Leader of KC Diocese Review Board Resigning

KANSAS CITY, Mo. (AP) — The chairman of the Kansas City-St. Joseph Catholic Diocese review board dealing with sex abuse allegations has announced his resignation. The Kansas City Star reports that Jim Caccamo's resignation is effective February 22. Caccamo headed the diocese's Independent Review Board during a period that included a priest charged with child pornography and Bishop Robert Finn indicted for allegedly failing to report suspected child abuse. The board assesses child sexual abuse allegations and makes recommendations to the bishop on how they should be handled. The Reverend Shawn Ratigan has been charged with possession of child pornography. A grand jury in October indicted Finn and the diocese on misdemeanor counts of failing to report suspected child abuse in the case. Caccamo says he'll stay on until a replacement is named.


Pittsburg Hospital Adds Protective Window Film for Safety

A close call with one of the dealiest tornadoes on record has led officials at a southeastern Kansas hospital to invest in a special window film designed to protect against flying glass. Nearly every window at St. John's Regional Medical Center in Joplin, Missouri was shattered when an EF-5 tornado struck the city last May 22. Winds of more than 200 mph propelled millions of glass shards into rooms and hallways. The Joplin Globe reports that tornado sirens also sounded in nearby Pittsburg. Officials at Via Christi Hospital in Pittsburg decided to protect its windows with security film. The film won't stop windows from shattering in tornadic winds, but it will catch and hold bits of glass. Hospital officials say the cost of the film for 88 windows came to $54,000.


McCaskill in Kansas City to Discuss Postal Proposals

KANSAS CITY, Mo. (AP) — U.S. Senator Claire McCaskill seeks to avoid closing rural post offices under her proposal to maintain six-day mail delivery. The Missouri Democrat will be in Kansas City today to discuss the proposals she wants incorporated into the 21st Century Postal Service Act. She provided details of her plan in advance to The Associated Press. The U.S. Postal Service is expected to lose a record $14.1 billion this year as increased Internet use reduces mail volume. A plan to close mail centers and post offices has been put on hold until mid-May. McCaskill is proposing cutting costs by reducing agency payments that fund future retiree health benefits. She's also asking for a new business model that would return the agency to financial health within a year.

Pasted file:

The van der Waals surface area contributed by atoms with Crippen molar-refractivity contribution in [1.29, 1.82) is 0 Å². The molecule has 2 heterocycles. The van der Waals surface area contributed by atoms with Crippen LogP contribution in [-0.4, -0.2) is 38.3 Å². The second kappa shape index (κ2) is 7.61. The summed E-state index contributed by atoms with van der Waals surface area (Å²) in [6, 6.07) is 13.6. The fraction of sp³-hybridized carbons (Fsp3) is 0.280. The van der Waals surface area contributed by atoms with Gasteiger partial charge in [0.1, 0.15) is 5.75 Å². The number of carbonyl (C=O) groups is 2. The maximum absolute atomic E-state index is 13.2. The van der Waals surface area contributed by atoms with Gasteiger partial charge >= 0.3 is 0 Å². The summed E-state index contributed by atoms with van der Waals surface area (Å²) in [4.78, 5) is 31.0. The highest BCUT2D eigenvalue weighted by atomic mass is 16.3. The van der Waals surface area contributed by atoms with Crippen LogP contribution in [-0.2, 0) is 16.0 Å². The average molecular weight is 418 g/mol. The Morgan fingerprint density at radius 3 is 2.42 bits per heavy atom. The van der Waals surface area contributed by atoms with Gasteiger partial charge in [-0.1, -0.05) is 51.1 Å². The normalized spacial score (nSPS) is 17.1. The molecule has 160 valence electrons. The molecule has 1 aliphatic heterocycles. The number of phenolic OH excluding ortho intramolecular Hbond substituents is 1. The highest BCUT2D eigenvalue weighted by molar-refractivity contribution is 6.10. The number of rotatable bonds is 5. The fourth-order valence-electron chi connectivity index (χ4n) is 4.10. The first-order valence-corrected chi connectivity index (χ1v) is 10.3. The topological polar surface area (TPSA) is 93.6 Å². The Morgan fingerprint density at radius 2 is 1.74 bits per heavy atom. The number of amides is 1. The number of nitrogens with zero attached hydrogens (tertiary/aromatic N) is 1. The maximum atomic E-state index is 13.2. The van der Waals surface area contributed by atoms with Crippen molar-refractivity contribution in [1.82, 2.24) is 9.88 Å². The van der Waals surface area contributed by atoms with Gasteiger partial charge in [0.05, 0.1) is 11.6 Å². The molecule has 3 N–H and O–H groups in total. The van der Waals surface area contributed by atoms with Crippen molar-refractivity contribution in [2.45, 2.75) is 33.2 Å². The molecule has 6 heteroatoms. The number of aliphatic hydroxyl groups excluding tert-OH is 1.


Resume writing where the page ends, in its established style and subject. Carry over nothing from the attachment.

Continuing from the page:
Regional Headlines for Sunday, February 5, 2012


Legislators Tackling Kansas School Finance Proposal


TOPEKA, Kan. (AP) -- Kansas legislators will be cracking the books a bit harder as they begin a deeper review of Governor Sam Brownback's sweeping education proposal.

The Republican governor's plan calls for a departure in how school districts are funded and their source of new revenue. It also would make changes to the way technical education programs are taught and establishes a system for evaluating teachers.

The chairmen of the House and Senate education committees say while there is interest in taking action on some of the proposals, many of their colleagues are still wary of how the changes might impact individual school districts.

Brownback insists that legislators are welcome to add or subtract from his proposal.




Man Pleads Guilty to Illegally Re-Entering U.S.


LAWRENCE, Kan. (AP) -- A 29-year-old Mexican national who killed a woman in a 2005 Lawrence drunken-driving crash has pleaded guilty to illegally re-entering the country as a felon.

The Lawrence Journal-World reports Adan Cruz-Santos entered the plea Friday in federal court. His trial was scheduled to begin Monday.

Cruz-Santos was deported in February 2010 after serving prison time for involuntary manslaughter and DUI convictions. He struck and killed 25-year-old Jodie Hatzenbihler in April 2005. That was his second DUI conviction.

He was arrested last September again in Douglas County on suspicion of drunken driving. He pleaded no contest to his third DUI conviction for the September traffic stop, which is a felony.

He faces a maximum penalty of 10 years in prison plus deportation again.




Trash Truck Rolls Over, Kills Driver

SHAWNEE, Kan. (AP) -- Police in Shawnee say a 61-year-old trash truck driver died when his truck rolled over him.

The Kansas City Star reports that Gary Anderson of Ottawa died in the accident on Friday.

The accident occurred when Anderson was getting ready to back his truck down a street to pick up trash. Police said he got out of the unoccupied truck and the truck rolled over him.

A spokesman for Deffenbaugh Industries expressed sympathy for the family of Anderson, who had for them since April 2009.




Topeka Group Aims at Proposed Hoodie Ordinance


TOPEKA, Kan. (AP) -- A Topeka group wants the public to attend an upcoming City Council meeting to protest the mayor's suggestion that the city adopt an ordinance to regulate the wearing of caps and hoodies in businesses with video surveillance.

The Topeka Capital-Journal reports that Bias Busters of Kansas is asking the public to attend Tuesday's Topeka City Council meeting.